It’s possible Governor Branstad may preside over the sale of a controversial state asset he helped create.
The Iowa Communications Network provides phone, data and video service to schools, public libraries, hospitals and National Guard armories. Critics have long argued it’s unfair state government competition with the private sector.
The legislature voted last spring to seek a fair market appraisal of the system and the head of the network says they’ll begin accepting bids next year to sell or lease the 20-year-old fiber optic lines that make up the network. Governor Branstad approved the creation of the network and Branstad says he wants to make sure any deal protects current network users.
“I don’t think there’s a need to sell,” Branstad says. “It’s really a question of what is the best use for the future and would it be better that it be in the private sector, but the services to the educational entities be guaranteed. I don’t know. Maybe the state can get significant resources out of it that can be used elsewhere.”
The state has invested about a quarter of a billion dollars on the Iowa Communitcations Network, but Branstad says it’s unlikely a company or set of companies would pay that much to acquire the network now.
“You buy something new and then you sell it 20 years later, you don’t expect that you’re going to get totally what you paid for it,” Branstad says. “…We’re going to look at this and see if this is something that makes sense for the taxpayers of Iowa, makes sense for the people that use the ICN system. I believe that the ICN is a valuable asset. It’s been a great educational tool in our state and we certainly want to make sure, for the future, that it continues to be that.”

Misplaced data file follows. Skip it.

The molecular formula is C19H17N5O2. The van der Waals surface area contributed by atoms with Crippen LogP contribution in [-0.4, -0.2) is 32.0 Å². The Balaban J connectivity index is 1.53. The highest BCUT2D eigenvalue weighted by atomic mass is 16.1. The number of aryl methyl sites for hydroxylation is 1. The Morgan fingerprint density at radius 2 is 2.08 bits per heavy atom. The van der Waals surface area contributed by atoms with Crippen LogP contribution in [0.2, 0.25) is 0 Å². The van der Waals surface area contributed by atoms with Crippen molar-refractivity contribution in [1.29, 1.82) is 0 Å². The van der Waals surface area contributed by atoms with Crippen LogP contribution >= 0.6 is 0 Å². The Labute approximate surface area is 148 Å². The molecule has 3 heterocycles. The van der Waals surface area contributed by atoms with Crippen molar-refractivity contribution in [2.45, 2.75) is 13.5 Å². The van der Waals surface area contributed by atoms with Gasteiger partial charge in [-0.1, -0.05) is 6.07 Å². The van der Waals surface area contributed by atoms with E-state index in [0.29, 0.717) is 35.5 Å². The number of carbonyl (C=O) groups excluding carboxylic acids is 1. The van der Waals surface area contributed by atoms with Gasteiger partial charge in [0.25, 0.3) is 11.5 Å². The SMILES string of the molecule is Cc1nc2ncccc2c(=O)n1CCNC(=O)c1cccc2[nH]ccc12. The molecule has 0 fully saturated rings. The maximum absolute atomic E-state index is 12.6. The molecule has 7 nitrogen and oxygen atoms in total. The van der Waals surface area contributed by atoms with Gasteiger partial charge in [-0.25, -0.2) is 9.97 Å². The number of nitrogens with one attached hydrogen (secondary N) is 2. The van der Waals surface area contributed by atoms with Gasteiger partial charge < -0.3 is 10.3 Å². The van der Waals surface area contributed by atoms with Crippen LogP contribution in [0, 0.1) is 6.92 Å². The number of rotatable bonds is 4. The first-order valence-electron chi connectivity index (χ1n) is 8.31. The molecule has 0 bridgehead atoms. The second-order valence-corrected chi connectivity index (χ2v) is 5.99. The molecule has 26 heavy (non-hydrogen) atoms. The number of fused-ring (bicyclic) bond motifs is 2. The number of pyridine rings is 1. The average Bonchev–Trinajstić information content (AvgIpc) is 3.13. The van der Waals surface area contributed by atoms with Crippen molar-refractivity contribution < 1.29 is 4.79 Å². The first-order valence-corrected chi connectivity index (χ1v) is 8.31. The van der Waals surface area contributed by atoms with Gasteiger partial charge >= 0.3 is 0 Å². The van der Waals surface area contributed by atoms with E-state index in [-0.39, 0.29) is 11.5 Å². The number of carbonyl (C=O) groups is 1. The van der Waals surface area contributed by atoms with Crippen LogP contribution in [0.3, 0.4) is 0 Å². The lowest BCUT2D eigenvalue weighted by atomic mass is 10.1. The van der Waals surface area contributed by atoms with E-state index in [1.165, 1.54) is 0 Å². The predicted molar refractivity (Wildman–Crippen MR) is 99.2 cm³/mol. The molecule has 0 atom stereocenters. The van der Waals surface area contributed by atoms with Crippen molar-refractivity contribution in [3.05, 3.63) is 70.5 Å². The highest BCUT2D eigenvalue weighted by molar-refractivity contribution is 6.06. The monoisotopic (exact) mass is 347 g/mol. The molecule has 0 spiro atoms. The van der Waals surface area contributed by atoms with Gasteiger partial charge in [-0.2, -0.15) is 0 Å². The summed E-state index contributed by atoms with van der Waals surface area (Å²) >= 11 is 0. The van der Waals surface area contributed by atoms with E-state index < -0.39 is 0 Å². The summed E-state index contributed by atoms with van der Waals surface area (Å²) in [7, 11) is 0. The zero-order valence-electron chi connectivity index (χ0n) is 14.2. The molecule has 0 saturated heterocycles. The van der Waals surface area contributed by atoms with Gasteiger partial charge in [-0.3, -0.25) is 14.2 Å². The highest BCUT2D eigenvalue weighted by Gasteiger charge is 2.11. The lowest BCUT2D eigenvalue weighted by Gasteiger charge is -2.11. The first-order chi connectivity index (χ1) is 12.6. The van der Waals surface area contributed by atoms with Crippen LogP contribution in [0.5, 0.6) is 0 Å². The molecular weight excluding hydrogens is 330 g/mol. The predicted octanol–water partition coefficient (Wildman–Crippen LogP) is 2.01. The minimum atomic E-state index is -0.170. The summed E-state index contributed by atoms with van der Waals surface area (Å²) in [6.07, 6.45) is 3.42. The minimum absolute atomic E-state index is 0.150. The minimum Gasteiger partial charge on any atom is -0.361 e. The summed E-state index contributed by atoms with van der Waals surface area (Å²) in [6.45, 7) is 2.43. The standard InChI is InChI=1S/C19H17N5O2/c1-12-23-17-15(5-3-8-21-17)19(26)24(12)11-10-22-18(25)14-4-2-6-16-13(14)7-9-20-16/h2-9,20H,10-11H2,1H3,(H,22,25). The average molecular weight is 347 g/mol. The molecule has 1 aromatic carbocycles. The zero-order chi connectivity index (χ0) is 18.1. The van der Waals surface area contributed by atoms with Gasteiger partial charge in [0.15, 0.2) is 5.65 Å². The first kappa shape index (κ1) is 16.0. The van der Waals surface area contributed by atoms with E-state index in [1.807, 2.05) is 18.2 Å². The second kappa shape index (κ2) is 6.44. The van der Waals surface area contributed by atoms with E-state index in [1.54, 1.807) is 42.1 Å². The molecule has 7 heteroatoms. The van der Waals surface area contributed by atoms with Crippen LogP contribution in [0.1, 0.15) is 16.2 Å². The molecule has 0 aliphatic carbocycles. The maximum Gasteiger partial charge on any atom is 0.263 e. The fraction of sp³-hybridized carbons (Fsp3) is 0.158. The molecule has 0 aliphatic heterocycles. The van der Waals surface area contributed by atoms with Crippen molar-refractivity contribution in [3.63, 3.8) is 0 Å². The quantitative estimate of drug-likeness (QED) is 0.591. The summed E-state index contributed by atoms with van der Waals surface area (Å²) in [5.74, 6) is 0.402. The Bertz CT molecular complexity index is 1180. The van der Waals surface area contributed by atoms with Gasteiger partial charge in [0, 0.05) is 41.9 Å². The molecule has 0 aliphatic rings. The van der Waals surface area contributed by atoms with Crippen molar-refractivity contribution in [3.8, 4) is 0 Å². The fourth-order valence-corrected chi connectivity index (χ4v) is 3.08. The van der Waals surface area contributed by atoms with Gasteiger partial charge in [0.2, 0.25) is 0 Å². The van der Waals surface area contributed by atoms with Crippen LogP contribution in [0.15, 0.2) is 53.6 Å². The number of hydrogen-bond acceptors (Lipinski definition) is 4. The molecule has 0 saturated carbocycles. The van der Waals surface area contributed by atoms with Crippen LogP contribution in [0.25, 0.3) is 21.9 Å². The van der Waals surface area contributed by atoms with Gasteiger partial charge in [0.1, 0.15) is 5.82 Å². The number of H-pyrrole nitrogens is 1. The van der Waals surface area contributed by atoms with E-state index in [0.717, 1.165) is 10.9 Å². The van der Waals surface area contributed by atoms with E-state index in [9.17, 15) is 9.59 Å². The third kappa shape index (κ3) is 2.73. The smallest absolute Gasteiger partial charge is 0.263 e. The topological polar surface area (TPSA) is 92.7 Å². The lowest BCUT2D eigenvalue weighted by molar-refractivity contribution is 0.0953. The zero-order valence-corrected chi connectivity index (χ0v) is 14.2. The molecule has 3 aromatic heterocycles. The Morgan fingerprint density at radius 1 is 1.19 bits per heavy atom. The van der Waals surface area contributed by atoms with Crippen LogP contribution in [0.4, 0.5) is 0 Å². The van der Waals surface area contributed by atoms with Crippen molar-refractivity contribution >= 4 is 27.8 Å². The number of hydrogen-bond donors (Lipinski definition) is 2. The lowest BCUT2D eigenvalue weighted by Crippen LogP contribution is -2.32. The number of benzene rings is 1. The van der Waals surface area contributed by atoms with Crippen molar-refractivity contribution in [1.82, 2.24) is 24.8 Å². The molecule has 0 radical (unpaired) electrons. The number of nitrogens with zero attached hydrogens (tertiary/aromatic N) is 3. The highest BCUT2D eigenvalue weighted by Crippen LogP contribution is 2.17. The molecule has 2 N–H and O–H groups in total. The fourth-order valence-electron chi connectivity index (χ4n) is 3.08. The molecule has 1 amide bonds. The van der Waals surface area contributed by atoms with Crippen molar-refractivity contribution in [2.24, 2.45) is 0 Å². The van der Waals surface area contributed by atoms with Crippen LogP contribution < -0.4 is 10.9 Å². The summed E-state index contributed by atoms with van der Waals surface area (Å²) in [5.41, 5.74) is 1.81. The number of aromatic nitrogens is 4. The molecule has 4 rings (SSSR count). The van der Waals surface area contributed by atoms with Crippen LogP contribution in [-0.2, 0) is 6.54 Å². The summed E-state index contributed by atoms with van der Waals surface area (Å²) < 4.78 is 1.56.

The Iowa Communications Network provides can provide live video links to 700 classrooms around the state. Branstad was governor when the idea for the network was hatched, but Branstad says he’s open to considering all options.
“You know, this was 20 years ago and we recognize that we need to look to the future and not be blinded by pride of authorship or something like that,” Branstad says.
Branstad would consider allowing private users to subscribe to the broadband service if it doesn’t create unfair competition for other companies that are already providing high-speed service in the area.